6. Create a Health Tax credit for all the middle class people, that get less then 50% of the premium covered by Gov't, to help them buy health care coverage. This should be about $4500.
7. Expand Tax Free Health Savings Accounts
8. Invest heavilly in medical technology. The millions we could save by preventing Cancer, Alzeheimers, Diabetes, Aids, and Parkinson's will far outweight the so called extra costs created by new Technology(remember most new medicines will have to compete with existing treatments due to clause 1 and 2, and any treatments that prevent or reduce the number such ailements as listed above are more then worth there costs due to the savings to the Health Care system at large.)

I'm not extremely well informed on the intricacies of public healthcare, but what does your compromise do to ensure that the millions of uninsured get full, quality health coverage?

Per Clauses 4 and 5, Everyone will have insurance. Clause 2, 3, and 8 will ensure quality.

Fair enough. I actually quite like your compromise here, Yank.
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« Reply #21 on: July 18, 2009, 06:59:45 pm »
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Handing out subsidies does nothing to lower costs or solve the inherent problems in healthcare, nor would it give everyone insurance anyway. We would be throwing a money-bandaid at the problem and not properly reforming private insurance. A government program provides much lower administrative costs, doesn't discriminate, and assures people that their costs on an individual basis will be covered, as opposed to handing people a few thousand dollars and hoping that covers everything.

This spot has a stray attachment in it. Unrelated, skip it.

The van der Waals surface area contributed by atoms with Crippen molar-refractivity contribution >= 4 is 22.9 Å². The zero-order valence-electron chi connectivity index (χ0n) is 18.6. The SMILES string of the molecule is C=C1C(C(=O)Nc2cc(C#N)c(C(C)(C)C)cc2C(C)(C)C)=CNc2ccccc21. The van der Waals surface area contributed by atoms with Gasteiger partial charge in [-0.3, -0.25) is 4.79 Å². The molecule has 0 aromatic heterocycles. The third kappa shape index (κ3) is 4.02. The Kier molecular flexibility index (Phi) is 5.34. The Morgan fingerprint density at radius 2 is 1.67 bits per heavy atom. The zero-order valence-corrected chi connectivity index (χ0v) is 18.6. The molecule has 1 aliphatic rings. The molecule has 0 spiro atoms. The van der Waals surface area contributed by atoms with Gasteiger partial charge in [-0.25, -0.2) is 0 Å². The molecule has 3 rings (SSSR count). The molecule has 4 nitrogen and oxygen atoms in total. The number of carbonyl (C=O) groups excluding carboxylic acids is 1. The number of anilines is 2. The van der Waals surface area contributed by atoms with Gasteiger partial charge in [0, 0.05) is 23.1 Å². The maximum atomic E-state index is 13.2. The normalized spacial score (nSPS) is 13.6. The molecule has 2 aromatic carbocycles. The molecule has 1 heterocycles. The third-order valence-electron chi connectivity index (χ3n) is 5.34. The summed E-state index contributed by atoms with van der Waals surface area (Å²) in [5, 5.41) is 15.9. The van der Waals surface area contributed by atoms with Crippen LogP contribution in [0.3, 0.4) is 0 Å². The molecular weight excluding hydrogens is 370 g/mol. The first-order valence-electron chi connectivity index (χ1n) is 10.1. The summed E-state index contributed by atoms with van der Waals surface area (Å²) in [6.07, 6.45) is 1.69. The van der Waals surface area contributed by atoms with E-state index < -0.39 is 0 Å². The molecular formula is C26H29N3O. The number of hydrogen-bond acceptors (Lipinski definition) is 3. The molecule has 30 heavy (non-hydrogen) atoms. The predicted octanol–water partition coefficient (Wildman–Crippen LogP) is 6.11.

I support single payer, however, I will also support a two-tiered private/public plan, but I hope the President vetoes any legislation that doesn't include some sort of government healthcare program, whether it's single payer or a public option.

Do you have a problem read my posts Marokai? Tongue

If you look back over it you find that 90% of your objections are dealt with. Clause 4 will provide coverage to those who can't afford it and Clause 5 mandates that everyone not covered by Clause 4 namely the rich buy insurance. Clause 1, 2, and 8 together will reduce costs. The Regulations in clause 2 will take care of problems within the industry, I will even let you write part of Clause two to make sure that it does.

The only debate is which path too take in Clause 4 since I laid out two different ways to do it. Either way is paid the same way essentially you charge people premiums and the have a sliding scale based on income of how much you pay(under Gov't plan) or how much the Gov't pays(under a subsidization plan), The costs of the Gov't share in each plan(especially for those below a certain level will have the Gov't cover all of the premium) are taken care of later down in the outline. There are no co-pays in either, or deductible. That debate would be between you and Franzl since he prefers the later and you prefer the former. Personally I like both.

I did read it this time, actually Tongue My post was a longwinded way of saying the a government health program is superior to a subsidy check.
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« Reply #22 on: July 18, 2009, 07:16:55 pm »
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Handing out subsidies does nothing to lower costs or solve the inherent problems in healthcare, nor would it give everyone insurance anyway. We would be throwing a money-bandaid at the problem and not properly reforming private insurance. A government program provides much lower administrative costs, doesn't discriminate, and assures people that their costs on an individual basis will be covered, as opposed to handing people a few thousand dollars and hoping that covers everything.